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In this issue you will find a lovely story by Penny Porter about a wetback named Tomás. I, too, am a wetback, if you consider coming into this country illegally via Canada and the St. Lawrence River. Je suis Caroline. I probably evaded the law for the same reason Tomás didto find work.
The difference was I didnt have a mob of people to take care of across the border like Tomás. My family was in England. I was alone. A teenager. Not too bright. No education. But this country gave me what I needed. A chance.
This is what the women in this issue had. They had guts, worked hard, and had setbacks and sorrows like the rest of us. But they were all inspired by the country. Linda Davis. Dee Douglas. Ina Labrier. Jane Collie Woods. Susan Marxer. Joan Vogt. Barbara Van Cleve.
Its something that The Nature Conservancysubject of our special report in the center of this issuewants to take a piece of. The country weve cared for. Even though most of the words about TNC in this issue are not kind, we admit that some of the things they have done have been terrific and they are great at telling you how good they are. Unfortunately, the negatives outweigh the positives (unless you count money). One of their former vice presidents quit some years back because, he said, Its not about conservation any more. Its all about power and money.
Some of the million-plus small spenders at TNC dont know that. They see the brochures. They hear the rhetoric. They meet the handsome and charming operatives. They breathe easier thinking some precious creature is being saved. What they dont know is that one imperiled species often pushes out another, and that other is often people. Nice people. Rural people who sometimes succumb to the pressures, because they have no capital, few choices, and are too old or too tired to fight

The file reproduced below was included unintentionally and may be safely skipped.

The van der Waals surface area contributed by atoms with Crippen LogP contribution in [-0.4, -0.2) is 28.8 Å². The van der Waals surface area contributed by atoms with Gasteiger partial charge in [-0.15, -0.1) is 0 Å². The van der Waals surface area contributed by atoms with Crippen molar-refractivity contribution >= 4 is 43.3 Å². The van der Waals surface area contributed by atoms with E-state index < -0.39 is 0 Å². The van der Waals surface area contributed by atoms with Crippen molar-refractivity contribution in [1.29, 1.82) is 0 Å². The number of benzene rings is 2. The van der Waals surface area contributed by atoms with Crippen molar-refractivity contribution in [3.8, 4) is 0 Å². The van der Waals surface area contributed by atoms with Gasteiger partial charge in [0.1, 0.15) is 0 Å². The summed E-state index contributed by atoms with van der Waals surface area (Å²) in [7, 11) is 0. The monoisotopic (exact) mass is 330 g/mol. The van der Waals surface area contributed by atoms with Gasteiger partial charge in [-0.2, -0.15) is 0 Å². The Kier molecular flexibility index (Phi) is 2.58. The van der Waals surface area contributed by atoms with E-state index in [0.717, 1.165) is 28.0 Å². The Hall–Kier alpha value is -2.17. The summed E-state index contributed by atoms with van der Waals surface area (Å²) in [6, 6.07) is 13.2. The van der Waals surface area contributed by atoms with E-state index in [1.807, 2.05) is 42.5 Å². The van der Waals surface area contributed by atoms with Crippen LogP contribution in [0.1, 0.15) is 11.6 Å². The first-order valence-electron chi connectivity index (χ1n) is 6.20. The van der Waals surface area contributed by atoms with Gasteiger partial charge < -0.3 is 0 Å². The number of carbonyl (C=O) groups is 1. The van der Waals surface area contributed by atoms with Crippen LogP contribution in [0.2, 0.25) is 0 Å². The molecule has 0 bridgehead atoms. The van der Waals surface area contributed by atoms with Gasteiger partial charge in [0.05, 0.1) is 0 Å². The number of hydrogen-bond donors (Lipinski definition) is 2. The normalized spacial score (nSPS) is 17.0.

Its not just The Nature Conservancy that is helping to eliminate small ranches and farms. Its all the activist groups that make TNC look better: The Center for Biological Diversity, Forest Guardians, Western Watersheds, and other big guys like the Sierra Club, Audubon, The Wilderness Society, Natural Resources Defense Council and National Wildlife Federation. They have their reasons to exist, many good ones, but the bottom line is what they want is usually a farm or a ranchfor a bird sanctuary, a frog pond, a backpacking trail, or habitat for cougar, salamander, lynx, kangaroo rat, desert tortoise and grizzly. And while they save the country, their salaries arent bad, either. The American Institute of Philanthropy says Christopher A. Smith, president of the Wildlife Conservation Society, gets $848,482. The Sacramento Bee shows presidents of World Wildlife Fund and National Audubon Society rate $241,638 and $239,670, respectively. Audubons administrative costs in 2000 were $5,347,880; Sierra Clubs $5,073,979; TNCs $40,223,828; and TNC has a Director of Climate Change Program at $171,734.
Its a pity loggers, ranchers and farmers dont have access to that kind of green. Can you imagine what the resources would look like with that kind of infusion of cash?
Groups like TNC put the pressure on and usually get what they go afterabout 90 million acres worldwide so far. But what happens after that is strange. Some things they promote bucks for are saved. Most arent. Property goes off the tax rolls because it was acquired by an enviro group then sold to the federal government--using tax dollars, of course, and often at a huge profit. That destroys the county tax base, local businesses arent supported, schools close, small communities go on tilt, then fail. That was proved when the Sierra Club went after logging a decade ago. Carl Pope, Sierra Club executive director said, It wouldnt have worked if the spotted owl hadnt been such a pretty bird.
Because of their pressures, hundreds of mills shut down, thousands of jobs were lost. Rural communities couldnt survive without those workers.
Tourism will replace logging, Sierra Club claimed.
Coffee shops will open in Lakeview, Oregon, and replace logging and ranching, said Andy Kerr, now a leader of RangeNet (whose desire is to destroy ranching on federal lands in the West as quickly as possible).
Tourism didnt work. Travelers bring their own bag lunches and leave more toxic trash than a cow or sheep could even think of.
Rabid, you say? Us? Heck no. We are just telling you what we discovered, some of which came from The Nature Conservancys own website. You be the judge as to whether some wetbacks are OK and if this wealthy beast and its effete friends are a plus.
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